The 320th Barrage Balloon Battalion was the only black combat unit to take part in the initial landing on the Normandy coast June 6, 1944. It was an anti-aircraft unit, the only American unit of its type in Europe.
Twenty-two black combat units participated in the operations of the American Expeditionary Forces in the European Theater. They were the 333rd, 349th, 350th, 351st, 578th, 686th, 777th, 969th and 999th Field Battalions; the 453nd Anti-Aircraft Artillery Battalion; the 761st and 784th Tank Battalions; the 614th and 827th Tank Destroyer Battalions; and the 183rd, 184th, 1695th, 1696th, 1697th, 1698th, 1699th and 1700th Engineer Combat Battalions.
Gordon A. Parks Sr., the director of the movie Shaft, became in 1943 the first black to work for the U.S. Office of War Information as a photojournalist and war correspondent.
Pfc. Leonard Brooks and Pvt. Annias Jolly of the 24th Infantry Regiment were the first black infantrymen killed by enemy fire in 1944 during fighting on Bougainville in the Pacific Theater.
The Tuskegee Airmen flew 1,578 missions and 15,533 sorties, destroying 261 aircraft.
The USS Mason, a destroyer escort commissioned March 20, 1944, was the first naval warship with a predominantly black crew and at least one officer.
Sources: Congressional Record, Liberators: Fighting on Two Fronts in World War II, and the U.S. Army Center of Military History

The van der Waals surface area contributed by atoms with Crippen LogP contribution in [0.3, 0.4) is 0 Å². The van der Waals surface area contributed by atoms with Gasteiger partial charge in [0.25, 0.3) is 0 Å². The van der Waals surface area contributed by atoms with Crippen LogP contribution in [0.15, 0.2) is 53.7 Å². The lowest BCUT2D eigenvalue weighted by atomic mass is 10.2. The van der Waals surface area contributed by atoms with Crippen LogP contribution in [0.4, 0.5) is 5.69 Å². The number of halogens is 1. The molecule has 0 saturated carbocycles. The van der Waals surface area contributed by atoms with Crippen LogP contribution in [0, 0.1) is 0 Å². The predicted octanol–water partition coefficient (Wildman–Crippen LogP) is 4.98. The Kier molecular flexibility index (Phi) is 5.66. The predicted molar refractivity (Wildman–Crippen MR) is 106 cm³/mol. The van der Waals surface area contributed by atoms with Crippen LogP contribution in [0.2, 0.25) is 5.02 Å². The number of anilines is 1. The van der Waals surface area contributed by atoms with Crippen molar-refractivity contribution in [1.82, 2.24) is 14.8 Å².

To learn more about black soldiers in World War II, here are some must-reads:
The Employment of Negro Troops, by Ulysses Lee
When Jim Crow met John Bull, by Graham Smith
Liberators: Fighting on Two Fronts in World War II, by Lou Potter
Fighting in the Jim Crow Army: Black Men and Women Remember World War II, by Maggi M. Morehouse
Blacks in the Army Air Forces during WWII, by Alan M. Osur
Blacks in the Military: Essential Documents, by Bernard C. Nalty and Morris J. MacGregor
The Medal of Honor and African Americans in the United States Army During World War II, by Elliot V. Converse II, Robert K. Griffin, Richard H. Kohn, John A. Cash and Daniel K. Gibran
The Quest for Equality: From the Civil War to Civil Rights, by Charles H. Wesley
Segregated Skies: All-black Combat Squadrons of WWII, by Stanley Sandler
One Woman's Army: A Black Officer Remembers the WAC, by Charity A. Earley
Golden Thirteen: Recollections of the First Black Naval Officers, by Paul Stillwell
President Clinton honored seven black soldiers from World War II with the Medal of Honor on Jan. 13, 1997. The recipients were:
1st Lt. Vernon Baker (Company C of the 370th Infantry Regiment, 92nd Division)
On April 5, 1945, then-2nd Lt. Baker destroyed two German machine gun nests near Viareggio, Italy, and attacked two other positions with the aid of one of his men. The next night, Lt. Baker voluntarily led a battalion advance through enemy mine fields and under heavy fire toward his division's objective.
Staff Sgt. Edward A. Carter Jr. (Company No. 1 (provisional), 56th Armored Infantry, 12th Armored Division)
When the tank on which he was riding received heavy bazooka and small arms fire March 23, 1945, near Speyer, Germany, Sgt. Carter voluntarily led a three-man group across an open field. Two of his men were killed and a third was seriously wounded, but the sergeant, wounded five times, continued alone. As eight enemy riflemen attempted to capture him, Sgt. Carter killed six of them and captured the remaining two. He then crossed the field using his two prisoners as a shield, and obtained valuable information from them concerning enemy troop disposition.